So far, we’ve learned that Amazon’s AMS ads system is the most powerful advertising platform for our books. A well-constructed ad filled with targeted and tested keywords will push your book up the charts and build your fanbase. Now that you’re ready to dip your toes into the water, let’s speed up your keyword generation process.
I write dark thrillers. Think Criminal Minds meets Hannibal Lecter. It’s always a challenge to build keywords for a new advertisement. Dreaming up new keywords can be a laborious task packed with tedium. Fortunately, there a few tricks and shortcuts you can use to build lists of high-performance keywords. The Amazon search engine is a great place to start.
Let’s explore the best methods for generating effective keywords.
The Amazon Search Bar
Open Amazon’s website in your browser and choose “Kindle Books” from the pulldown menu in the search bar. Now, type a keyword or phrase into the search bar that a reader might use to find books like yours.
I typed “dark thriller” into my search bar. Before I finished typing, Amazon offered three suggested phrases based on common searches used in their store. The suggestions were “dark thriller”, “dark thriller romance”, and “dark thriller books”. My stories are rarely romantic, but the other two keyword phrases might work for me in my new advertisement.
Next, I typed “detective” into the search bar, and Amazon offered even more suggestions, including “detective mysteries”, “detective series”, “detective stories”, “detective romance”, and several more.
Now, it’s your turn. Brainstorm. What subjects do you write about? Whether your protagonist is a police officer, FBI agent, young adult, artist, lawyer, or anything else, type your character’s profession or key trait into the search bar and record Amazon’s suggestions. Record all keyword phrases applicable to your book. These are candidates for your new advertisement. Maybe your story is about an event, like the apocalypse. Type “apocalypse” or “post-apocalyptic” into the search bar. Take note of Amazon’s suggestions.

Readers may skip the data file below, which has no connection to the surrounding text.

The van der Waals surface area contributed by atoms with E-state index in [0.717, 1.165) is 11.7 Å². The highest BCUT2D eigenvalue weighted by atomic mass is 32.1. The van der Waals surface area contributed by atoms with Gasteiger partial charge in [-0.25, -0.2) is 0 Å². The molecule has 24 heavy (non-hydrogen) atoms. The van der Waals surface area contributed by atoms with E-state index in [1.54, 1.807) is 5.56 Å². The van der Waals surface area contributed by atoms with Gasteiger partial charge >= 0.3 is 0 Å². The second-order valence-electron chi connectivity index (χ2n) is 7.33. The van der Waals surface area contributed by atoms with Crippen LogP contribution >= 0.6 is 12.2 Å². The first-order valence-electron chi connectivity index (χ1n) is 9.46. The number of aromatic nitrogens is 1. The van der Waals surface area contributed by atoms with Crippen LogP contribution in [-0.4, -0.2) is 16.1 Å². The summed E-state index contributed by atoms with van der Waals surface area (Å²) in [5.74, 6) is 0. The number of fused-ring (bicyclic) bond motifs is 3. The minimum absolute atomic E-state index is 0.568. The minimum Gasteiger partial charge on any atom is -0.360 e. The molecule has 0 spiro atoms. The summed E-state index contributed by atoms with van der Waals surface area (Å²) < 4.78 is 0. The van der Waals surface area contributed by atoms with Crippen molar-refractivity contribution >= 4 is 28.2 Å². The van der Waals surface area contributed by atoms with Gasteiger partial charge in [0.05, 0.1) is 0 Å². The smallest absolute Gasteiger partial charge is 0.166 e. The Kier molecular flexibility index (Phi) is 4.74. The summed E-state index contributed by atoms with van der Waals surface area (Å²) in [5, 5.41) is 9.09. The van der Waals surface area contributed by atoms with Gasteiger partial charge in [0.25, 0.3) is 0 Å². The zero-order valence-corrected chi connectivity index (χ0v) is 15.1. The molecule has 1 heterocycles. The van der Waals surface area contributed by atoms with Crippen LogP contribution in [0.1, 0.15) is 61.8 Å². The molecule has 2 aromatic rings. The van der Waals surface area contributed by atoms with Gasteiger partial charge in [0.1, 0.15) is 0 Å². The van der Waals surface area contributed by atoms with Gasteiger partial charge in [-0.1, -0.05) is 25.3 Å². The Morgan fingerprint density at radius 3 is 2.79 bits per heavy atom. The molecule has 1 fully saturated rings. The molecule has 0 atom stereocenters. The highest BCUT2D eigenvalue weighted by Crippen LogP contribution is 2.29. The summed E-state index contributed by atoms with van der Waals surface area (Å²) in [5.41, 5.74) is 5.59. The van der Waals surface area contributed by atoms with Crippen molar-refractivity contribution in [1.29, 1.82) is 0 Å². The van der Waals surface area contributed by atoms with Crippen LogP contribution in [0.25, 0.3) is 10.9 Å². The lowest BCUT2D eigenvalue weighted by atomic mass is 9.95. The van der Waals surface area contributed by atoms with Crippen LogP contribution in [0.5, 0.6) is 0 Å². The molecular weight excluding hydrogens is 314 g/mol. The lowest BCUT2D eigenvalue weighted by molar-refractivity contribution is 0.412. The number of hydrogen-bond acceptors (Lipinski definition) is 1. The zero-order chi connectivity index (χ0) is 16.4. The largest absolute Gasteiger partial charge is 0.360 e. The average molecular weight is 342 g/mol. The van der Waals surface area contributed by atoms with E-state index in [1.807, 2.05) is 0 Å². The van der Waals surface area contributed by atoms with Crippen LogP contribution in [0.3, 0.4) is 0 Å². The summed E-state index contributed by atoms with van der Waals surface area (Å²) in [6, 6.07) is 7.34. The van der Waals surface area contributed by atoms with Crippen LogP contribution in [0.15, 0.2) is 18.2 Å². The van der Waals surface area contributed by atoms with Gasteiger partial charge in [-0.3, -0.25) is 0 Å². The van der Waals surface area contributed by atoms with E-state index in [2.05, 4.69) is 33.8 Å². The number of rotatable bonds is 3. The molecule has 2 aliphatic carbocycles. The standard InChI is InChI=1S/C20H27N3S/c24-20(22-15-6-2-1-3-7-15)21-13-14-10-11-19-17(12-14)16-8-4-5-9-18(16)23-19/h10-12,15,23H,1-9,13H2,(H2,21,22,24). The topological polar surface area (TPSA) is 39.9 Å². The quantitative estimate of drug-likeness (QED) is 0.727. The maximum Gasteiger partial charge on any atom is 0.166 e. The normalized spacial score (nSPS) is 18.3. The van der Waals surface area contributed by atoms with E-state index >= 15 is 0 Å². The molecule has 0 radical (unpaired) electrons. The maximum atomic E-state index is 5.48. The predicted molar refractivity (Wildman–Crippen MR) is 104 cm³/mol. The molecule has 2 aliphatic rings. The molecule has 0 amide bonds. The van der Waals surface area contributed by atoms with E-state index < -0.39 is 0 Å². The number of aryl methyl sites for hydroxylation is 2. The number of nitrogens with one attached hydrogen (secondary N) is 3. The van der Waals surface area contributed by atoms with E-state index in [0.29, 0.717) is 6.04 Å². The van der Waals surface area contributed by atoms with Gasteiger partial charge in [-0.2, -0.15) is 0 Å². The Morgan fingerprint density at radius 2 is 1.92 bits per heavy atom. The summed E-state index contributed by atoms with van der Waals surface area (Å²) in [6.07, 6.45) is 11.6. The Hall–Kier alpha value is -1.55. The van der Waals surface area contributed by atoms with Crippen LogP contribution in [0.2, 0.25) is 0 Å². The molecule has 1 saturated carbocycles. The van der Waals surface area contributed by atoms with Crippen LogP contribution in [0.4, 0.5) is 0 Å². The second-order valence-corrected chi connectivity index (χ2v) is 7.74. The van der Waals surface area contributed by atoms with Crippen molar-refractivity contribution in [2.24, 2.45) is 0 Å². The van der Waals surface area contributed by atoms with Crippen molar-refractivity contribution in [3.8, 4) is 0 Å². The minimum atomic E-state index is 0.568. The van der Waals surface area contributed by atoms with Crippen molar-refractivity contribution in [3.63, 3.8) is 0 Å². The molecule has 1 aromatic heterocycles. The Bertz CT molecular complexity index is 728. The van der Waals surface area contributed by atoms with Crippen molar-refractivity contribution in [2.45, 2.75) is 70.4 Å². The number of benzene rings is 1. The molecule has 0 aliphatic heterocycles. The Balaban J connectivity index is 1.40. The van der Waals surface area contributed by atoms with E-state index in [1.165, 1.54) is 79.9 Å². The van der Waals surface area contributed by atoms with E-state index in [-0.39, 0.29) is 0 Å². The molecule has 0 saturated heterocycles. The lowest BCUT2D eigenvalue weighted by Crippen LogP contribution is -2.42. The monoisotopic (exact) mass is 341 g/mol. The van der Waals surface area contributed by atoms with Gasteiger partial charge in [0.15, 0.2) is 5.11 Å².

Repeat this process for as many traits as you can think of pertaining to your book. This is a surefire way to build an effective keyword list.
AMS Automatic Targeting Ads
Did you know you can tell AMS to automatically target potential readers?
When you create an sponsored brand advertisement, AMS gives you the option to manually or automatically target readers. Automatic ads can seem like a mysterious black box, but they work surprisingly well for certain titles. But how?
AMS analyzes your book’s metadata and genre, then targets readers who are likely to show interest in your book. Many successful authors swear by automatic targeting ads, whereas others swear at them. Be careful with these ads and place conservative bids, using low or moderately-sized daily budgets. If the automatic targeting algorithm fails, you’ll pay for a bunch of clicks that are unlikely to convert into sales. However, if the algorithm performs well, you’ll sell a lot of books without raising a finger.
Better yet, you can use your automatic targeting ad to harvest new keywords. Here’s how you do it.
Harvesting Keywords with Automatic Targeting
With you AMS advertising console open, click on your automatic targeting advertisement. On the left side of the screen, you will find various options, such as Placements, Targeting, Budget Rules, Campaign Settings, and more. Click on Search Terms.